I don’t know Raja. He wasn’t here when I was here. I don’t know where that (comes from). I’ve been here for two years and I think we’ve got an unbelievably professional organization. If he’s making a statement, it’s clearly not about where we are right now. I don’t understand why he would say that. I don’t. He can say what he wants. I just don’t get it. —Quin Snyder
PORTLAND, Ore. — Raja Bell won’t be hired to work PR for the Utah Jazz anytime soon.
Three-plus years after calling Tyrone Corbin “unprofessional,” the disgruntled ex-Jazzman publicly took the organization to task yet again this week.
The first time Bell berated the Jazz, it was at the locker cleanout following the 2011-12 season. Incidentally, Bell never played for Utah again, earning $3.4 million to stay away from the franchise in 2012-13.
This time around, Bell was commenting on a CBSSports.com segment about players who need to be traded when he took another jab at the Jazz.
“They’ll never get rid of Gordon Hayward,” Bell said of the Jazz. "But for his sake, I would hope that they’d let him go and see what it’s like to play in other places in the NBA where they do things a little more professionally and are up with the times.”
Bell added with a laugh, “Forgive me, Utah.”
Though Jazz fans on social media tore into Bell for the slight, Utah coach Quin Snyder took a measured approach to the criticism.
“I don’t know Raja. He wasn’t here when I was here. I don’t know where that (comes from),” said Snyder, whose Jazz tenure began a year after Bell’s contract ended with Utah.
“I’ve been here for two years and I think we’ve got an unbelievably professional organization. If he’s making a statement, it’s clearly not about where we are right now. I don’t understand why he would say that. I don’t. He can say what he wants. I just don’t get it.”
Snyder also stood up for Hayward, whom Bell seemed to give a backhanded compliment. Bell averaged only 6.4 points and saw his minutes decrease as Hayward was given a bigger role during the 2011-12 season when the veteran shooting guard had issues with the way Corbin treated him.
“The reason I think Gordon needs to move is because I don’t think he’s a true No. 1 player,” Bell said. “I think Gordon is an awesome No. 2 guy. He’s phenomenal — 19.3 a game, almost five assists. But he’s a No. 2.
“He shouldn’t be carrying the mail for you ever night, because you’re going to be stuck competing for that eighth spot, probably falling short being in that ninth or 10th spot,” Bell continued. “Gordon is a tremendous player. If he could play with a No. 1, he could really be of value to a championship team.”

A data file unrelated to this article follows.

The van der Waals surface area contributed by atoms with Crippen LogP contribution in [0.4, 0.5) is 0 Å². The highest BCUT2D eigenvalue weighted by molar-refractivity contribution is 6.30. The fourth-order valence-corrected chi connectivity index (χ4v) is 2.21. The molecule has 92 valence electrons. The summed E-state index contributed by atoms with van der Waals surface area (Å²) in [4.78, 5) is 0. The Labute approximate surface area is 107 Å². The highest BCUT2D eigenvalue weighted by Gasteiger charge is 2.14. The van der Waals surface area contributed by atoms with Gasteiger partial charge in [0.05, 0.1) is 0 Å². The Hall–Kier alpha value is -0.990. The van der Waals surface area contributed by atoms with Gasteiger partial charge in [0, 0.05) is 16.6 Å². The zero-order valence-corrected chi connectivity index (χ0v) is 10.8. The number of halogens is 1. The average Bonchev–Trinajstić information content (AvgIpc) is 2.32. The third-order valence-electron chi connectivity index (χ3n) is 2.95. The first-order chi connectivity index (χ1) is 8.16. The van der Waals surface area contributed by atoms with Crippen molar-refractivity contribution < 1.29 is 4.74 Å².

Snyder had nothing put positive things to say about Hayward.
“Gordon’s doing great,” the Jazz coach said. “I think Gordon’s game is continuing to improve. I’m excited for his development.”
TOUGH LOSS: Gordon Hayward and the Butler community are mourning the loss of a beloved former player, Andrew Smith. He died of cancer on Tuesday.
Hayward described the loss as “a very difficult situation” for what he called the Butler family.
“My heart goes out to his family and his wife,” Hayward said. “He’s been battling it for years now. He’s a tough guy, a really tough guy.”
Smith, who was only 25 years old, and Hayward were teammates on the 2009-10 Butler squad, which advanced to the NCAA championship game.
“I don’t remember him talking much, honestly. He was just a freshman,” Hayward said. “He was just a hard worker, a guy who was smart in the classroom and he was quiet when I was there. I’ve been told that as he grew up he became one of the leaders. That would’ve been cool to see the transformation.”
STILL OUT: Derrick Favors again traveled with the Jazz but missed his 11th straight game with back spasms. The power forward is listed as questionable for Thursday’s home game against Sacramento.
“I think it’s a process for him. A back is a really tricky thing,” Jazz coach Quin Snyder said. “We just want to be smart about him not coming back too soon and making sure that he’s 100 percent healthy.”